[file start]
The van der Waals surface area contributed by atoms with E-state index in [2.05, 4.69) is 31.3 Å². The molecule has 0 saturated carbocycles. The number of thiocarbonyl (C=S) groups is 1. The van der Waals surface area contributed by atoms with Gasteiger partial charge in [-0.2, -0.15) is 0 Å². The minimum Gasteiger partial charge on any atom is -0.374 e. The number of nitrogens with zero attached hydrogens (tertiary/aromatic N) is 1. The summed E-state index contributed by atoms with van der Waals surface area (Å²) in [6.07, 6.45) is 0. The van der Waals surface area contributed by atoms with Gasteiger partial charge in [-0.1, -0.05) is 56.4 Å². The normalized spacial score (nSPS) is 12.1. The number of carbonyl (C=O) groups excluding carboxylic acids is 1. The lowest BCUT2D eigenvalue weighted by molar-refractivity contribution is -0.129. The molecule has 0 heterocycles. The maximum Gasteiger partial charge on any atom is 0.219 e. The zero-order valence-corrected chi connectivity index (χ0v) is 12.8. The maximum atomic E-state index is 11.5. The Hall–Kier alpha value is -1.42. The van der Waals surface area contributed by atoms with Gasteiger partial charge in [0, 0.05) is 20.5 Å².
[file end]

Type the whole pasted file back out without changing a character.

The van der Waals surface area contributed by atoms with E-state index in [2.05, 4.69) is 31.3 Å². The molecule has 0 saturated carbocycles. The number of thiocarbonyl (C=S) groups is 1. The van der Waals surface area contributed by atoms with Gasteiger partial charge in [-0.2, -0.15) is 0 Å². The minimum Gasteiger partial charge on any atom is -0.374 e. The number of nitrogens with zero attached hydrogens (tertiary/aromatic N) is 1. The summed E-state index contributed by atoms with van der Waals surface area (Å²) in [6.07, 6.45) is 0. The van der Waals surface area contributed by atoms with Gasteiger partial charge in [-0.1, -0.05) is 56.4 Å². The normalized spacial score (nSPS) is 12.1. The number of carbonyl (C=O) groups excluding carboxylic acids is 1. The lowest BCUT2D eigenvalue weighted by molar-refractivity contribution is -0.129. The molecule has 0 heterocycles. The maximum Gasteiger partial charge on any atom is 0.219 e. The zero-order valence-corrected chi connectivity index (χ0v) is 12.8. The maximum atomic E-state index is 11.5. The Hall–Kier alpha value is -1.42. The van der Waals surface area contributed by atoms with Gasteiger partial charge in [0, 0.05) is 20.5 Å².